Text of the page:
At the same time, the “post-racial” folks are on to something – race isn’t anything real. We share 99.9% of our genetic makeup – and so there is more genetic variation among people within what we call a “race” than between races. Superficial physical features that we often associate with race, like skin color or hair, do have a genetic basis. But it turns out that these features have little to do with other biological differences. (Harvard Professor Richard Lewontin offers a very accessible explanation here.)

And the story of how we created a “scientific” description of different races — and “scientific” attempts to make claims about innate qualities of people of different races, is told in the classic The Mismeasure of Man by Stephen Jay Gould.  Gould, a now-deceased Harvard professor who was an evolutionary biologist, investigated the “science” behind claims of racial superiority.  He recreates some of the most cited “experiments” that supposedly established white superiority and demonstrates how,  even in a “data-driven” process, the unconscious bias of the research skews the results.

For example, Samuel George Morton, a scientist highly respected in nineteenth-century America, argued that whites were more intelligent because they had larger cranial capacity. (Morton was so sure of his conclusions that he published the raw data.)  Gould found that a series of edits and other “data corrections” — that he believed weren’t overt on Morton’s part — skewed the results.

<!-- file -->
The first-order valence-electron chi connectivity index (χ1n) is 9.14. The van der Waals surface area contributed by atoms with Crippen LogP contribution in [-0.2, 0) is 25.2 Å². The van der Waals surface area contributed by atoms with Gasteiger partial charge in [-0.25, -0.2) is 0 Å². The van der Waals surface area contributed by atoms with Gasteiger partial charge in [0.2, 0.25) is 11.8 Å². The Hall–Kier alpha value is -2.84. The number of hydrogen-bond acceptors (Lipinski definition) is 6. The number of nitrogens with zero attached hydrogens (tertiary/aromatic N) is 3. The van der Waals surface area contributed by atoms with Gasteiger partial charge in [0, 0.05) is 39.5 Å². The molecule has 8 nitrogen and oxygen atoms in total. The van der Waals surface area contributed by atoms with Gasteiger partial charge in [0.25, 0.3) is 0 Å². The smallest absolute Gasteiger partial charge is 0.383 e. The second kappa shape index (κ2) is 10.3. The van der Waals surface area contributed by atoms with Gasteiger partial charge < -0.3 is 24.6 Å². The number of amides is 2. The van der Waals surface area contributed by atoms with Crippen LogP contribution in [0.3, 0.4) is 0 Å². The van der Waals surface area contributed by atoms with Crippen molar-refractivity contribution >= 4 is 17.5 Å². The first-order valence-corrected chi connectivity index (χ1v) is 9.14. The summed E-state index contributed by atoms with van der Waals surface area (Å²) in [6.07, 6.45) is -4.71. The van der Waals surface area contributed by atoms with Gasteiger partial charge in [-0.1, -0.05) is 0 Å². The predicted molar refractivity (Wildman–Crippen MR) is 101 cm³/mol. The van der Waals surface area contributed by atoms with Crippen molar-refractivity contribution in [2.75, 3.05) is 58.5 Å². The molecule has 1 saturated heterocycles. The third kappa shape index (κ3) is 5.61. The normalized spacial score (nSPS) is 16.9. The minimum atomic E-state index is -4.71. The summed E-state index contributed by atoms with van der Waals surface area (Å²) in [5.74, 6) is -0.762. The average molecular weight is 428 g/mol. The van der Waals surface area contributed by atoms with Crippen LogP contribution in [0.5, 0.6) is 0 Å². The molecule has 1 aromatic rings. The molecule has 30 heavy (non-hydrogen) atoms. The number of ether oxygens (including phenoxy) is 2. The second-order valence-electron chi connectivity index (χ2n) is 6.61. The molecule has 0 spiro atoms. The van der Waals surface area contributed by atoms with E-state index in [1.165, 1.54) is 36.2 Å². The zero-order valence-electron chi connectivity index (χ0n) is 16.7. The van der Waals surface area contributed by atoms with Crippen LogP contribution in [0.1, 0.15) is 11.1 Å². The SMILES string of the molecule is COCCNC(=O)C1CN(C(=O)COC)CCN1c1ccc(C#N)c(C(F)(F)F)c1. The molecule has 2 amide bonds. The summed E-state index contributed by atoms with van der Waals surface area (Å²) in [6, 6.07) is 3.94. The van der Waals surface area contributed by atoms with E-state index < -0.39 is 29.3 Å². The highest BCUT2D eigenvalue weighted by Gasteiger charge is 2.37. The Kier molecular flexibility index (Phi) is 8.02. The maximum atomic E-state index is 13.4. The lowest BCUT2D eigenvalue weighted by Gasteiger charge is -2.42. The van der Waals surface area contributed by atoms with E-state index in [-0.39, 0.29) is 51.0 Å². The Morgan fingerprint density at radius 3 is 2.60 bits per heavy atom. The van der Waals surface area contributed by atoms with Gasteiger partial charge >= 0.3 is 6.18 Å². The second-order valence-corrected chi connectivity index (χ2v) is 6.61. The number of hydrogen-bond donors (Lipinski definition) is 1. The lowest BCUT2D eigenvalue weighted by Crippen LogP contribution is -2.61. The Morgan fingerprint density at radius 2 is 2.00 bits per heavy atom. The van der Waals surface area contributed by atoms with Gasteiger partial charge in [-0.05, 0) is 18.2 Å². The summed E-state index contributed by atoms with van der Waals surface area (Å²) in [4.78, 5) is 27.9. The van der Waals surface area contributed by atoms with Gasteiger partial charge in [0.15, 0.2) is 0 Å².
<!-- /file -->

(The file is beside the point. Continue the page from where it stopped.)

I include the Morton example not to castigate science as a whole. Rather, Morton shows us how, even with “data” at our fingertips, our unconscious biases can lead us astray.

The book is filled with examples of how we, as a society, have tricked ourselves into believing something that isn’t true.

We’ve spent years building up these fictions.  And we haven’t done the work, like Stephen Jay Gould has, in dismantling all of those we have come across.

Nevertheless, we do know that we can’t believe the neat racial categories we have created for ourselves during the last 300 years.

But if race is not real, what the heck is it?

That’s the same question that a traveling exhibit, soon to hit Seattle, is asking.  The Ford Foundation and National Science Foundation worked with the American Anthropological Association on, “Race, Are We So Different? It will be in Seattle in September, and you can check out the web site and its terrific resources here and see the exhibit page for the Seattle-host Pacific Science Center here.

Now the second part of my friend’s question comes in. Many folks today would say that race is an expression of class and power.

And I’ll plunge into that question in my next post. Stay tuned.